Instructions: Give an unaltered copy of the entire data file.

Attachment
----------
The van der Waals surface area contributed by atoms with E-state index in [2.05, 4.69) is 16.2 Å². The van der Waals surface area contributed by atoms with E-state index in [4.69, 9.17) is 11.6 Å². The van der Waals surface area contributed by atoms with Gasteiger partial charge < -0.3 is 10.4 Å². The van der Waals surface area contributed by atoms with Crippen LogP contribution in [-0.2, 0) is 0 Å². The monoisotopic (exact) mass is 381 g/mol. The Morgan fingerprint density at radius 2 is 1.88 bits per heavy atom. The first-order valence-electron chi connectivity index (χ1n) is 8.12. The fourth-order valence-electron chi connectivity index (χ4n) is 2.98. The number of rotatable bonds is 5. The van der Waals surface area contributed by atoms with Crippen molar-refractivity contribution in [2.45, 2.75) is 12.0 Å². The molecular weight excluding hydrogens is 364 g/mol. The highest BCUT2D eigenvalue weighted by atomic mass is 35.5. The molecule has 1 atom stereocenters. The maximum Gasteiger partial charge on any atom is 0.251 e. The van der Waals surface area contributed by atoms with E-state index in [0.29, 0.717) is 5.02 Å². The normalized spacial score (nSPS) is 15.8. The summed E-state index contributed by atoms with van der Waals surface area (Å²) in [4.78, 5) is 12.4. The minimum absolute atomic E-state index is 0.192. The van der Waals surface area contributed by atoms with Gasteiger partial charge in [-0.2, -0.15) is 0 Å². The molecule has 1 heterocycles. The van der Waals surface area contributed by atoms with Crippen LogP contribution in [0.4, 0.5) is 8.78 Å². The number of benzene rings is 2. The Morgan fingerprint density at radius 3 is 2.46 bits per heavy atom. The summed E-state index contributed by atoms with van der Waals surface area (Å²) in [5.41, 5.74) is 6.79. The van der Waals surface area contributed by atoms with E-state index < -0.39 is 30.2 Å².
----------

The van der Waals surface area contributed by atoms with E-state index in [2.05, 4.69) is 16.2 Å². The van der Waals surface area contributed by atoms with E-state index in [4.69, 9.17) is 11.6 Å². The van der Waals surface area contributed by atoms with Gasteiger partial charge < -0.3 is 10.4 Å². The van der Waals surface area contributed by atoms with Crippen LogP contribution in [-0.2, 0) is 0 Å². The monoisotopic (exact) mass is 381 g/mol. The Morgan fingerprint density at radius 2 is 1.88 bits per heavy atom. The first-order valence-electron chi connectivity index (χ1n) is 8.12. The fourth-order valence-electron chi connectivity index (χ4n) is 2.98. The number of rotatable bonds is 5. The van der Waals surface area contributed by atoms with Crippen molar-refractivity contribution in [2.45, 2.75) is 12.0 Å². The molecular weight excluding hydrogens is 364 g/mol. The highest BCUT2D eigenvalue weighted by atomic mass is 35.5. The molecule has 1 atom stereocenters. The maximum Gasteiger partial charge on any atom is 0.251 e. The van der Waals surface area contributed by atoms with E-state index in [0.29, 0.717) is 5.02 Å². The normalized spacial score (nSPS) is 15.8. The summed E-state index contributed by atoms with van der Waals surface area (Å²) in [4.78, 5) is 12.4. The minimum absolute atomic E-state index is 0.192. The van der Waals surface area contributed by atoms with Gasteiger partial charge in [-0.2, -0.15) is 0 Å². The molecule has 1 heterocycles. The van der Waals surface area contributed by atoms with Crippen LogP contribution in [0.4, 0.5) is 8.78 Å². The number of benzene rings is 2. The Morgan fingerprint density at radius 3 is 2.46 bits per heavy atom. The summed E-state index contributed by atoms with van der Waals surface area (Å²) in [5.41, 5.74) is 6.79. The van der Waals surface area contributed by atoms with E-state index < -0.39 is 30.2 Å².